From scrutinising the records of some 140 terrorists active in the west, Roy draws a picture of a way of life that shares much with the society it purports to reject. Antiracism is a common value of Isis and its liberal opponents, and globalisation an accepted reality. “The aim,” he writes, is “a new sort of Muslim, one who is completely detached from ethnic, national, tribal, and family bonds: a global Muslim.” (Roy clearly enjoys the irony of a group of Portuguese converts, mostly of Angolan origin, leaving to fight in Syria after being radicalised in a Thai martial arts club in London. It is tantalising to wonder what might have happened had they been offered jobs at Google or Morgan Stanley.) Whether they know it or not, these jihadi “nomads” oppose the theory of asabiyya, or clan solidarity, that the Tunisian sage Ibn Khaldun put forward in the 14th century; if the nation is the modern clan, Isis and its fellow travellers are its nemesis.
Roy’s rejection of the idea that jihadism has much to do with history, racism and economics gets him into trouble. His insistence that the malcontents adhere to the jihadi ideology only after self-radicalisation and his scepticism of the role played by brainwashing is belied by much evidence – particularly in French jails, where the authorities are desperate to prevent the indoctrination of timid loners. The Islam espoused by the jihadis has indeed been stretched; it has shed the usual restraints on violent jihad, embraces suicide, and permits lapses from conservative practice. But it is still a form of the religion revealed to Muhammad and cannot be dismissed only as the product of a maladjusted mind.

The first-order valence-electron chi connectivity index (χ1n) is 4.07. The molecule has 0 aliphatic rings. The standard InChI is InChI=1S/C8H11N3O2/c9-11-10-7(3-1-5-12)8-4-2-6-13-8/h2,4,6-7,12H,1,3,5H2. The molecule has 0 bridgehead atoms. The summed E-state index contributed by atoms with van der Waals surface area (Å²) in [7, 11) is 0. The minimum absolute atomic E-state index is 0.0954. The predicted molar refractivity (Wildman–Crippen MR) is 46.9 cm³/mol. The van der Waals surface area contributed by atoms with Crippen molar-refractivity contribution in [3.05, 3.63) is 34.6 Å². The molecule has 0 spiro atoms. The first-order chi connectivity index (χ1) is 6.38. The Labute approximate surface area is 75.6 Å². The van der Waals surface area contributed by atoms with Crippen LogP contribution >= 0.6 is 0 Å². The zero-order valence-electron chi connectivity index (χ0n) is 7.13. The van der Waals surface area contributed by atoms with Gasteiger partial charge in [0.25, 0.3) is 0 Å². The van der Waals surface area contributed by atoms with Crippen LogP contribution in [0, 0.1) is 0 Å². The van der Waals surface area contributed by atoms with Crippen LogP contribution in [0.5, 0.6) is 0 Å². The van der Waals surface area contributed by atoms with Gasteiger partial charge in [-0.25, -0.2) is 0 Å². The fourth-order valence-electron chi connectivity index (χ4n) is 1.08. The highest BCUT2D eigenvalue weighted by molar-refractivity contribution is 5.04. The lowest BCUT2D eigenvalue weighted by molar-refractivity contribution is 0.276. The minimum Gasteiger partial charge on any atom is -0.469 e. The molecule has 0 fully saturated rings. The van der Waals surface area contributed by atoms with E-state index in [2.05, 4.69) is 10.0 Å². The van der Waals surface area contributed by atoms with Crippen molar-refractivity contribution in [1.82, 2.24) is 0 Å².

Here, at the crux of Roy’s argument, we find ourselves dodging more mud pies. So much of what he writes seems designed to contradict his foe Kepel, and so keen is he to answer those who have “misrepresented” his views, that an opportunity for necessary compromise is lost.
Unlike Roy, Kepel is an Arabist, and he sets the roots of Islamic terrorism in the experience of Muslims in France. His most recent book, Terreur dans L’Hexagone (Terror in France), shows how local and international causes célèbres, fertilised in the dung of economic and social failure, have contributed scores of jihadi recruits. Kepel is as meticulous as Roy is magisterial; there should be no contradiction between saying that jihadis are the tailings of modernity while also examining the events that made them first unhappy, then angry, and finally susceptible to the Isis worldview.
In his book Kepel devotes much attention to the southern French commune of Lunel, which by virtue of its substantial contribution to Isis ranks was for a time the capital of French jihad. Declining viticulture, mass immigration from the former colonies, 40% unemployment among young Muslims, glass ceilings (the local civil service is almost entirely white), and symbolic flashpoints such as the building of a large mosque have greatly facilitated radicalisation. Hovering over all this is a cloud of “Islamophobia”. This is real. And yet it is also a cop out, excusing Islam from the important internal function of “critical reflection … and exonerating any action carried out in its name”.
Kepel’s membership of Republican Spring aligns him to a cause that would strengthen secular nostrums, while Roy suggests that this same laïcité, being the “most ideological … form of secularisation”, may help explain France’s overrepresentation among the jihadis. For Roy, talk of the external factors set out by Kepel is so much buck-passing. And here this former Maoist reveals his roots in the Catholicism of sin and confession. “A militant can repent,” he concludes, “but he must first take responsibility for what he has done, or sometimes what he has merely thought.”
Christopher de Bellaigue’s latest book, The Islamic Enlightenment: The Modern Struggle Between Faith and Reason, is published by Bodley Head.